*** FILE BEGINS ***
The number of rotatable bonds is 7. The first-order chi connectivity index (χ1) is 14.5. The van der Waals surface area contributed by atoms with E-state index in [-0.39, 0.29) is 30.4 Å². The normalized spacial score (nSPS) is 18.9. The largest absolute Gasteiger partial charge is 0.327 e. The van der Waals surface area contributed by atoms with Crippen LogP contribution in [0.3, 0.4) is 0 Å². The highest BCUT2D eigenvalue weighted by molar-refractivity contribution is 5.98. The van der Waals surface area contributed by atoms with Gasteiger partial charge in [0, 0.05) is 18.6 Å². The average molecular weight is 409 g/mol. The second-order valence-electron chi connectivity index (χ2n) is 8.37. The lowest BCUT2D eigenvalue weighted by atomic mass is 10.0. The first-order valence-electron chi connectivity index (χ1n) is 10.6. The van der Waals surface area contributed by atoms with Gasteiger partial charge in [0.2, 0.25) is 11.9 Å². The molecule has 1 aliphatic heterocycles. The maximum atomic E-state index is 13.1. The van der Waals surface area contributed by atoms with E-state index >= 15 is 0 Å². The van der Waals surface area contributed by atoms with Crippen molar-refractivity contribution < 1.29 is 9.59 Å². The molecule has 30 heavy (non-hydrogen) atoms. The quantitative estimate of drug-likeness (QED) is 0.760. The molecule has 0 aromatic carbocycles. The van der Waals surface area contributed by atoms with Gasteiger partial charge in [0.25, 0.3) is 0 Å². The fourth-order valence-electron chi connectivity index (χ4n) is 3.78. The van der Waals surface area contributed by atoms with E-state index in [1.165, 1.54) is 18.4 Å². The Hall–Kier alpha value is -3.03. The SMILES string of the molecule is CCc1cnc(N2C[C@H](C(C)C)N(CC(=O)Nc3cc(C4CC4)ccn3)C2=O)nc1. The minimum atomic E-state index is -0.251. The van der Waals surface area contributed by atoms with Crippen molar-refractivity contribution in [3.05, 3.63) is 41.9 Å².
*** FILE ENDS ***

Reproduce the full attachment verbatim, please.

The number of rotatable bonds is 7. The first-order chi connectivity index (χ1) is 14.5. The van der Waals surface area contributed by atoms with E-state index in [-0.39, 0.29) is 30.4 Å². The normalized spacial score (nSPS) is 18.9. The largest absolute Gasteiger partial charge is 0.327 e. The van der Waals surface area contributed by atoms with Crippen LogP contribution in [0.3, 0.4) is 0 Å². The highest BCUT2D eigenvalue weighted by molar-refractivity contribution is 5.98. The van der Waals surface area contributed by atoms with Gasteiger partial charge in [0, 0.05) is 18.6 Å². The average molecular weight is 409 g/mol. The second-order valence-electron chi connectivity index (χ2n) is 8.37. The lowest BCUT2D eigenvalue weighted by atomic mass is 10.0. The first-order valence-electron chi connectivity index (χ1n) is 10.6. The van der Waals surface area contributed by atoms with Gasteiger partial charge in [0.2, 0.25) is 11.9 Å². The molecule has 1 aliphatic heterocycles. The maximum atomic E-state index is 13.1. The van der Waals surface area contributed by atoms with E-state index >= 15 is 0 Å². The van der Waals surface area contributed by atoms with Crippen molar-refractivity contribution < 1.29 is 9.59 Å². The molecule has 30 heavy (non-hydrogen) atoms. The quantitative estimate of drug-likeness (QED) is 0.760. The molecule has 0 aromatic carbocycles. The van der Waals surface area contributed by atoms with Gasteiger partial charge in [0.25, 0.3) is 0 Å². The fourth-order valence-electron chi connectivity index (χ4n) is 3.78. The van der Waals surface area contributed by atoms with E-state index in [1.165, 1.54) is 18.4 Å². The Hall–Kier alpha value is -3.03. The SMILES string of the molecule is CCc1cnc(N2C[C@H](C(C)C)N(CC(=O)Nc3cc(C4CC4)ccn3)C2=O)nc1. The minimum atomic E-state index is -0.251. The van der Waals surface area contributed by atoms with Crippen molar-refractivity contribution in [3.05, 3.63) is 41.9 Å².